On Aug. 8, Forest Rangers responded to two wildland fire calls at Harriman State Park, the first at 4:25 p.m. in the town of Highlands, Orange County, and the second at 4:47 p.m. in the town of Haverstraw, Rockland County. Rangers Pries and Rusher worked with the New York State Office of Parks, Recreation and Historic Preservation to secure a perimeter around the 2.6-acre Rockland County fire. Thiells, Tallman, Hillcrest, Hillburn, Sloatsburg, Stony Point, Pearl River, Blauvelt, Congers, Munsey, and New County fire departments also assisted. Ranger Pries then responded to the Highlands fire, where he assisted Ranger Jahn in constructing a fire line. State Parks, Stony Point Fire, West Point Fire, and Fort Montgomery Fire helped get the six-acre fire under control. On Aug. 10, both fires were put in patrol status. Video of the fire in Highlands can be found on DEC's website.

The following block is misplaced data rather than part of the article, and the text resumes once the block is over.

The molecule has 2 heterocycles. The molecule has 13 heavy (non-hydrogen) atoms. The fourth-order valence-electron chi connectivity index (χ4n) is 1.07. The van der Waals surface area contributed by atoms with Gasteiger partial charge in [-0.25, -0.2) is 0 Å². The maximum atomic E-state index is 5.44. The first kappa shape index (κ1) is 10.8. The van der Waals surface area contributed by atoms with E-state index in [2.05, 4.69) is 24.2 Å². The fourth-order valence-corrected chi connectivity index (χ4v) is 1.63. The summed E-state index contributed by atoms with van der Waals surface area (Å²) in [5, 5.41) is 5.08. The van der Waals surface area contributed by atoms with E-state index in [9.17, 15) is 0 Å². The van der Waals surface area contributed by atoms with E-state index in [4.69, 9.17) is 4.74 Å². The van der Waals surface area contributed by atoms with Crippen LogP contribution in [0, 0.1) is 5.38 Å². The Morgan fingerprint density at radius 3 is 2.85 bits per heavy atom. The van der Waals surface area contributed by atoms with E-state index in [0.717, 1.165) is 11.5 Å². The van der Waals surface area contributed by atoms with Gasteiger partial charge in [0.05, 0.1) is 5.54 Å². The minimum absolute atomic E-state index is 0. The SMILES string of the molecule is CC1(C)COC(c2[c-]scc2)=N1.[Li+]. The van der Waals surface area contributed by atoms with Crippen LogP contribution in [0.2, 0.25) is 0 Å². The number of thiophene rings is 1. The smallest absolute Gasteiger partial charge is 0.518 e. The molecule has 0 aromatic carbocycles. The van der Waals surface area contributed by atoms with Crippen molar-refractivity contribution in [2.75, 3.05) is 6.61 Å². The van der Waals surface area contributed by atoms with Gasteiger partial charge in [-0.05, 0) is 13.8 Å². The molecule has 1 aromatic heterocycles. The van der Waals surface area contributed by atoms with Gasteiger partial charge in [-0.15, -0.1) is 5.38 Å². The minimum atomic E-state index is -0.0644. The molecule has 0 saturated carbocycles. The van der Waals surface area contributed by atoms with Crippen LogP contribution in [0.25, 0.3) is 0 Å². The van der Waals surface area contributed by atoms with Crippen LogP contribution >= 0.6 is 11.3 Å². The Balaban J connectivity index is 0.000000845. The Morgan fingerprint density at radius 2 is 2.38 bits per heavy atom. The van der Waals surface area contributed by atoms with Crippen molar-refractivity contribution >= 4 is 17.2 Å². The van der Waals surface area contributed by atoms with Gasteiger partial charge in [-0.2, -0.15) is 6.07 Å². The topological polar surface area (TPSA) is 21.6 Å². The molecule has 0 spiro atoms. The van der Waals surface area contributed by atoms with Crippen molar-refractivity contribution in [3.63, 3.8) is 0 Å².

Smokey landscape with flames coming from the area beyond some rocks
Harriman State Park fire in Highlands

large, bright orange flames burn in a forest area
Harriman State Park fire in Highlands

Forest Ranger dressed in yellow fire gear helps extinguish wildfire
Harriman State Park fire in Haverstraw

Town of Brookhaven
Suffolk County
Wildland Fire:
On Aug. 9 at 3 p.m., Forest Ranger Gagne responded to a fire at the Yaphank Landfill. By 9 p.m., the 1.9-acre fire was put in patrol status. The next day, Rangers Gagne and Scott assisted the Pine Barrens Commission to extinguish hot spots. Responders also bulldozed a fire line to prevent the fire from spreading. On Aug. 14, the fire was declared out.

Forest Rangers in the woods where it was recently burned by a fire
Yaphank Landfill fire

Town of North Hudson
Essex County
Wildland Fire Update:
The Pharaoh Lake Wilderness Area wildland fire that began Aug. 7, is currently in patrol status. Twelve Forest Rangers and four DEC-trained firefighters continued with suppression efforts throughout the week. The fire is suspected to have started as an unattended campfire before spreading to at least five acres. When weather permitted, Rangers worked with New York State Police Aviation to fly to a safe landing zone approximately one-quarter mile from the fire. Rangers also arrived by boat and hiked approximately three miles in to the fire, which was on a cliff, approximately 300 feet in elevation.